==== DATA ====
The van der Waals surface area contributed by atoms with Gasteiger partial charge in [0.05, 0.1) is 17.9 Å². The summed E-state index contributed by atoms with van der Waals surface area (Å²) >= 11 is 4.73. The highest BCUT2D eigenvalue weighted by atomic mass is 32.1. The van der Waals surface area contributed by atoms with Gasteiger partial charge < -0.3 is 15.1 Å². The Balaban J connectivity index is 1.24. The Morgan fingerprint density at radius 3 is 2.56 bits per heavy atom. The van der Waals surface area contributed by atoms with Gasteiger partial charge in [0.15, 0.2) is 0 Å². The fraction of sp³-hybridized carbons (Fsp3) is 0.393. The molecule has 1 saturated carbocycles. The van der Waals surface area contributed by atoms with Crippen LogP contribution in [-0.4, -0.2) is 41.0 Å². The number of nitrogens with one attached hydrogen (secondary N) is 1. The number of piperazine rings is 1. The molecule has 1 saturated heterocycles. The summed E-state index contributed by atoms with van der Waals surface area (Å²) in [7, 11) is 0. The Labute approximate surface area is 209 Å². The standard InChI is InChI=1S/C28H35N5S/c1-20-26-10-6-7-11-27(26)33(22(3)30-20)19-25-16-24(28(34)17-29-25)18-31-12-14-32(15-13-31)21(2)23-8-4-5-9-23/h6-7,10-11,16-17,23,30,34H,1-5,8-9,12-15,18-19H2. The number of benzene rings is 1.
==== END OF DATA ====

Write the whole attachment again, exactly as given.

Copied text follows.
The van der Waals surface area contributed by atoms with Gasteiger partial charge in [0.05, 0.1) is 17.9 Å². The summed E-state index contributed by atoms with van der Waals surface area (Å²) >= 11 is 4.73. The highest BCUT2D eigenvalue weighted by atomic mass is 32.1. The van der Waals surface area contributed by atoms with Gasteiger partial charge < -0.3 is 15.1 Å². The Balaban J connectivity index is 1.24. The Morgan fingerprint density at radius 3 is 2.56 bits per heavy atom. The van der Waals surface area contributed by atoms with Gasteiger partial charge in [0.15, 0.2) is 0 Å². The fraction of sp³-hybridized carbons (Fsp3) is 0.393. The molecule has 1 saturated carbocycles. The van der Waals surface area contributed by atoms with Crippen LogP contribution in [-0.4, -0.2) is 41.0 Å². The number of nitrogens with one attached hydrogen (secondary N) is 1. The number of piperazine rings is 1. The molecule has 1 saturated heterocycles. The summed E-state index contributed by atoms with van der Waals surface area (Å²) in [7, 11) is 0. The Labute approximate surface area is 209 Å². The standard InChI is InChI=1S/C28H35N5S/c1-20-26-10-6-7-11-27(26)33(22(3)30-20)19-25-16-24(28(34)17-29-25)18-31-12-14-32(15-13-31)21(2)23-8-4-5-9-23/h6-7,10-11,16-17,23,30,34H,1-5,8-9,12-15,18-19H2. The number of benzene rings is 1.